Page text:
Nothing Wrong With American Programmers… But Does That Mean No Foreigners?

from the missing-the-point dept

There’s been a lot of hype lately about the supposed decline of American programmers. With that in mind, it’s interesting to read Norm Matloff’s defense of American computer science education, pointing out that the aggregate numbers hide that there are still plenty of good American programmers coming out of universities. However, as Matloff has been known to do, he then turns the whole story into a slam on foreign workers and offshoring. Matloff has been a leading critic of the H1-B program for years, so it’s no surprise that he’s still focusing on that issue. However, just as he accuses the press of doing concerning the state of American programming education, he’s carefully shades his explanation to insinuate things that aren’t true. His biggest assertion, of course, is that H1-B programmers are “cut-rate” programmers who are paid “far less” than others, saying that it’s impossible for American workers to compete with “cheap, imported labor.” Of course, that’s a totally misguided attack on the H1-B program. The H1-B program is clear that programmers hired under it must be paid the competing wage rate. Plus, dealing with the H1-B paper work is a costly procedure on its own. Do some companies scam the system? Yes. Is that a reason to scrap it entirely? No. Can the H1-B system be improved? Absolutely. The fact that it often forces employees to stay with one company is a problem. Matloff then goes on, like so many protectionists these days, to claim that the H1-B program and offshoring go hand in hand — which isn’t true. If there weren’t so many limitations on bringing the smartest workers to the US, then there would be less incentive to move the work to them. Are there plenty of competent American programmers? Absolutely. However, the more we can do to make sure that the best programmers, no matter what their nationality, can work for American companies, the stronger those companies will be. Building up artificial protectionist walls never helps an industry when there’s global competition.

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Comments on “Nothing Wrong With American Programmers… But Does That Mean No Foreigners?”

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dorpus says:

Inverse Reality

What about cheap American programmers who flood the job market in Asian cities? Tokyo and some other wealthier Asian cities are already saturated with such people; job ads for programmers typically specify that they will only consider people who already live there. It is more trouble to hire Indian programmers who speak funny English, than to hire white guys who already live there. The same can be said of European cities, who hire American guys as cheap, disposable labor; European workers are protected by extensive anti-layoff laws.

Soon enough, will Bangalore suffer from hordes of white ponytailed programmers who flood the job market? India already has lots of white hippies who teach English and smoke dope for a living, especially in the Goa region.

Roy Lawson says:


Don’t try to scam people into thinking H-1Bs are paid prevailing wage. Where I work we have Infosys contractors. Infosys pays them three times their salary in India. For example, one of them who is a logistics analyst is paid his base Indian salary (roughly $7k a year) multiplied by three. So his effective salary is $21K a year. Americans in the same job make over $55K a year.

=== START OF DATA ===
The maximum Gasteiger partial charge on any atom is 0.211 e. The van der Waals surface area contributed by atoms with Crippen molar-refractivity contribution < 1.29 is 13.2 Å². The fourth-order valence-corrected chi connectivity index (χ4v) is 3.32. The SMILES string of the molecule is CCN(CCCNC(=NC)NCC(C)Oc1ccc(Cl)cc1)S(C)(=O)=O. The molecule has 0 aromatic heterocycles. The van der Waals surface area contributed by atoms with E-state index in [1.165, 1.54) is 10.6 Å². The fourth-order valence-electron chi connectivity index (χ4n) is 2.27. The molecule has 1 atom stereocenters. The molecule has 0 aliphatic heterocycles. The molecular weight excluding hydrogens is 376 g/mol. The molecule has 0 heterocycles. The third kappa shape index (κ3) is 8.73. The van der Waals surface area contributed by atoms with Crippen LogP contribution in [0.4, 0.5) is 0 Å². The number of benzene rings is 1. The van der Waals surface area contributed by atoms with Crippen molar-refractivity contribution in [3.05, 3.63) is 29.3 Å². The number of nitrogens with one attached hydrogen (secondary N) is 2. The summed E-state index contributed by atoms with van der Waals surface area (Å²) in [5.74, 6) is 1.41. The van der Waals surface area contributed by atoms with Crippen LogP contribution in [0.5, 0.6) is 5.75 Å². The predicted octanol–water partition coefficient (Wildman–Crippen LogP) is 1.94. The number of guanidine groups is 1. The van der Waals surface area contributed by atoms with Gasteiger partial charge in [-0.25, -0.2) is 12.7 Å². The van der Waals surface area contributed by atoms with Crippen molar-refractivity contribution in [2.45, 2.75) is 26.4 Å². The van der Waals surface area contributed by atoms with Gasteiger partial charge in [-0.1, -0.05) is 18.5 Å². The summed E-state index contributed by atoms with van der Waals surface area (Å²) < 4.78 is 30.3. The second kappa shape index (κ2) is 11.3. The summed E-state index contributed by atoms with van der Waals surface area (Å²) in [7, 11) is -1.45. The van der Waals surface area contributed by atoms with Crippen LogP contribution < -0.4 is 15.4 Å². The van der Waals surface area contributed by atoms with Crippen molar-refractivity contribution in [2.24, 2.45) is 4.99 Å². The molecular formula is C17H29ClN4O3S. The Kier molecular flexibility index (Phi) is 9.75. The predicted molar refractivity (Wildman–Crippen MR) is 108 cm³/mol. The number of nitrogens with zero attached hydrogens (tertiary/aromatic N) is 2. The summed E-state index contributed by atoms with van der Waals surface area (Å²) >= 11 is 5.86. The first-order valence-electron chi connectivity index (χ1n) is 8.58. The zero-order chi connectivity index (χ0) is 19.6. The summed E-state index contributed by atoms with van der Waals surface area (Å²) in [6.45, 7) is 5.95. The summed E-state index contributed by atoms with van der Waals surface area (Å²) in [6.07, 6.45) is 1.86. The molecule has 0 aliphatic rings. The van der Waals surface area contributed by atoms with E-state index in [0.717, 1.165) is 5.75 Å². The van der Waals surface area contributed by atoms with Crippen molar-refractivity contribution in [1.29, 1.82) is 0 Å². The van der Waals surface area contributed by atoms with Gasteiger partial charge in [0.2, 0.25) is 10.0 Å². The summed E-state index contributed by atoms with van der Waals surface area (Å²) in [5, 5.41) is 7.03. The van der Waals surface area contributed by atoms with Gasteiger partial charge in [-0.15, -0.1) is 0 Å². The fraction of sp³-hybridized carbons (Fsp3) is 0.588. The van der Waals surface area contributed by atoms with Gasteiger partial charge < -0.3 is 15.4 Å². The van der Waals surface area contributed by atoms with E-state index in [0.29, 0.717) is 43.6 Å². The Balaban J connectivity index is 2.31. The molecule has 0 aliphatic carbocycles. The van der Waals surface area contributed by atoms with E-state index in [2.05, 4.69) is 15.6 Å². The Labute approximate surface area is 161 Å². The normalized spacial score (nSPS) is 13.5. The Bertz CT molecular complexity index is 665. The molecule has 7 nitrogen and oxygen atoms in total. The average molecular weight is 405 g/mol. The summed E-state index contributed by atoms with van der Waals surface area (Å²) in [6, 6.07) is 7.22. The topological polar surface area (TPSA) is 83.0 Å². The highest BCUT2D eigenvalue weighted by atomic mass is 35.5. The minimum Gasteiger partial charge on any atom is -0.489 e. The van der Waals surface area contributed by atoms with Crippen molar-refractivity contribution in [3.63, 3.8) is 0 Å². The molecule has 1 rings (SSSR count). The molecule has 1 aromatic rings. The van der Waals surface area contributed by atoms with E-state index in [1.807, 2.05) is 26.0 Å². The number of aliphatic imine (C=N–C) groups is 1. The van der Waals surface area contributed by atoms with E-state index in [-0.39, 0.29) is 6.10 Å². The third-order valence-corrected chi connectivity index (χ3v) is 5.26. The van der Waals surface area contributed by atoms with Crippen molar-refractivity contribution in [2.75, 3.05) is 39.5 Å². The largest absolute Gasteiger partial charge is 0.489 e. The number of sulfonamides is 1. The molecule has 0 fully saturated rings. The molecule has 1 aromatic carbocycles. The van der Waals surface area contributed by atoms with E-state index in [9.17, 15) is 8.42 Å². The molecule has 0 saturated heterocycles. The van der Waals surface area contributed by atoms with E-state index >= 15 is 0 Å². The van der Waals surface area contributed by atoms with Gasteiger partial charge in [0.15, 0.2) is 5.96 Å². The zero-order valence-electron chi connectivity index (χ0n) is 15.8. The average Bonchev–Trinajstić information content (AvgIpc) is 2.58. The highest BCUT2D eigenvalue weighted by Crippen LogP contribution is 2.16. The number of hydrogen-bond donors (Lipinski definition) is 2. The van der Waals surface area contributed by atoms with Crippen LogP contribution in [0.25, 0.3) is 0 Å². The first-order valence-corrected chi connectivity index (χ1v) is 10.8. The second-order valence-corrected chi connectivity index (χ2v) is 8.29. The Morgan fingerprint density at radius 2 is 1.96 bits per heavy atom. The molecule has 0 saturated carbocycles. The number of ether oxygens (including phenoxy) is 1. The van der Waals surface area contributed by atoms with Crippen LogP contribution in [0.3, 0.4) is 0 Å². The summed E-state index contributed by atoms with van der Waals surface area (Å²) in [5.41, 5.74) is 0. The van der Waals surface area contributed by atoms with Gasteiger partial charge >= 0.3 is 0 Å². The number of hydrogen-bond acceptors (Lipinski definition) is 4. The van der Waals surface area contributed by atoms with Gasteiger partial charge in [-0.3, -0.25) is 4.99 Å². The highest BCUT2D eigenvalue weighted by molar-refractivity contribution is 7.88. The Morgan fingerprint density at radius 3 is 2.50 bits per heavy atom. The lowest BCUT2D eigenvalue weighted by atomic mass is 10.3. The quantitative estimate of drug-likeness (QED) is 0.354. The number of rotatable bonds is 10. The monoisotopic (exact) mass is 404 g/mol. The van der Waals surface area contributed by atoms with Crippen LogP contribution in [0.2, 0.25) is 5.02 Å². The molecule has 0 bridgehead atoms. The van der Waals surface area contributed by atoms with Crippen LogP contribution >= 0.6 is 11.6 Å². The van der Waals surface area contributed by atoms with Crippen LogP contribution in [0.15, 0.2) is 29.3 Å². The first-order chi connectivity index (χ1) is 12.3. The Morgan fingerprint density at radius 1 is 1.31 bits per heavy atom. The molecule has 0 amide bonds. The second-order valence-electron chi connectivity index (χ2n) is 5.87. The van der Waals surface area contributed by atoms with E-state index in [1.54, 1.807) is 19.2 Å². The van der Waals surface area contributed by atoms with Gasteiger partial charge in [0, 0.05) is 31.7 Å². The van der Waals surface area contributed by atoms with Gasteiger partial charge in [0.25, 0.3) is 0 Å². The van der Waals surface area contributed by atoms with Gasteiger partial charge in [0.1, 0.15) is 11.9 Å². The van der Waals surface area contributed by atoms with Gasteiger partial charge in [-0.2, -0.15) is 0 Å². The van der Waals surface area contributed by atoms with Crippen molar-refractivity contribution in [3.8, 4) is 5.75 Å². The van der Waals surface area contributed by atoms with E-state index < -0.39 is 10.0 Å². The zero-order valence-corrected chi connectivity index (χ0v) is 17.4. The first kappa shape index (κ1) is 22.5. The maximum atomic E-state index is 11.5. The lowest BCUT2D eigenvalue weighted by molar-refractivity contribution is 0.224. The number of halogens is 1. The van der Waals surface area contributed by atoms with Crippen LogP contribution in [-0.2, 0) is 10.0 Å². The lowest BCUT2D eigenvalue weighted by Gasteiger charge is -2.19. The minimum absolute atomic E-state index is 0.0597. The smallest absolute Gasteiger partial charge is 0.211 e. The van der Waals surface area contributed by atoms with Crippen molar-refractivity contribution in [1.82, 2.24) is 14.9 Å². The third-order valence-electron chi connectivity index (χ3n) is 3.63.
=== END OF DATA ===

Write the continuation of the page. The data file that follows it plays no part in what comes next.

Just because the law says they must be paid prevailing wage doesn’t mean they are. And the sad part is that the DOL or INS won’t do anything about it. It is a law with no teeth…nobody is enforcing it.

Infosys is the largest company with H1Bs in America…up there with Tata. If they are doing it, everyone else is. Let’s get real and stop the flood of H-1Bs in our nation.

mrt (profile) says:

Re: H-1Bs

Can anyone point me and others like me to any laws, actual or pending, or lawmakers, who are plugged into this issue?

I see this as impacting a huge number of middle class Americans who are at the height of their earning powers AND who are also at the height of their consuming, especially if they have kids going into or about to go into college.

This snuck up on the steel industry and all protectionist laws occurred a day late and a dollar short after the horse was out of the barn.

If we (aging baby boomers who have earned a reasonable living doing data processing) can make the world fear a global catastrophe and spend trillions of dollars with Y2K, then we can certainly not follow, like lemmings, the steel employees into the aisles of Wal Mart.

Dave Reeves (profile) says:

Hire the best programmers

I agree that we should hire the best programmers regardless of nationality, as long as they are American. For you third-world types who don’t comprehend English – yes that was sarcasm.

My point is that engineering groups consist of human beings, not calculating machines. You can’t interchange humans the way you can machines. There is such a thing as a human system that works and one that doesn’t. India, for example, doesn’t work. Japan does. America used to but it’s crumbling fast. It all comes down to the human system.

Here is America we need engineers such as those who designed the hardware and software systems that ran the Apollo moon landings, to take just one example. There was no ‘diversity’ among the engineers, they were all patriotic white American males who belonged to the same culture.

Do you wonder why America is crumbling? It is because a mishmash of many different national and ethnic groups can never work together as well as a group that had essentially the same upbringing and education and can work together for a common goal.

Wake up, all those who think a group from Bangalore could ever function the way the Apollo team did.

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